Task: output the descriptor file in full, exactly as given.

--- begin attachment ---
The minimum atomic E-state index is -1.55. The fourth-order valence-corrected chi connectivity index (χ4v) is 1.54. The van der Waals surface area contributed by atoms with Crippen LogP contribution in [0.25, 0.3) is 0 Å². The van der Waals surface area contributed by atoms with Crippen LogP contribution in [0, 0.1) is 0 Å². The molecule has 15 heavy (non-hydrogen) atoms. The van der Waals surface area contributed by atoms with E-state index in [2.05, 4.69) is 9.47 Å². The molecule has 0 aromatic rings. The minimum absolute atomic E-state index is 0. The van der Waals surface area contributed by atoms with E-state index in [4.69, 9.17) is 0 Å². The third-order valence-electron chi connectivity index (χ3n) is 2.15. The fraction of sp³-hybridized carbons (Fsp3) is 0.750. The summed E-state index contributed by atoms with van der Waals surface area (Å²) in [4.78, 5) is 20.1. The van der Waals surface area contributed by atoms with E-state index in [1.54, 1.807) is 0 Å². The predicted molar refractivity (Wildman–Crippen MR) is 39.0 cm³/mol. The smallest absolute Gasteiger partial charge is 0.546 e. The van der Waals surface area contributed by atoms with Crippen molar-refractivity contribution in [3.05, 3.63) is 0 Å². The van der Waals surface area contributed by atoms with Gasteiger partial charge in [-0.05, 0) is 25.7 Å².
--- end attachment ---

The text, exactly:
The minimum atomic E-state index is -1.55. The fourth-order valence-corrected chi connectivity index (χ4v) is 1.54. The van der Waals surface area contributed by atoms with Crippen LogP contribution in [0.25, 0.3) is 0 Å². The van der Waals surface area contributed by atoms with Crippen LogP contribution in [0, 0.1) is 0 Å². The molecule has 15 heavy (non-hydrogen) atoms. The van der Waals surface area contributed by atoms with E-state index in [2.05, 4.69) is 9.47 Å². The molecule has 0 aromatic rings. The minimum absolute atomic E-state index is 0. The van der Waals surface area contributed by atoms with E-state index in [4.69, 9.17) is 0 Å². The third-order valence-electron chi connectivity index (χ3n) is 2.15. The fraction of sp³-hybridized carbons (Fsp3) is 0.750. The summed E-state index contributed by atoms with van der Waals surface area (Å²) in [4.78, 5) is 20.1. The van der Waals surface area contributed by atoms with E-state index in [1.54, 1.807) is 0 Å². The predicted molar refractivity (Wildman–Crippen MR) is 39.0 cm³/mol. The smallest absolute Gasteiger partial charge is 0.546 e. The van der Waals surface area contributed by atoms with Crippen molar-refractivity contribution in [3.05, 3.63) is 0 Å². The van der Waals surface area contributed by atoms with Gasteiger partial charge in [-0.05, 0) is 25.7 Å².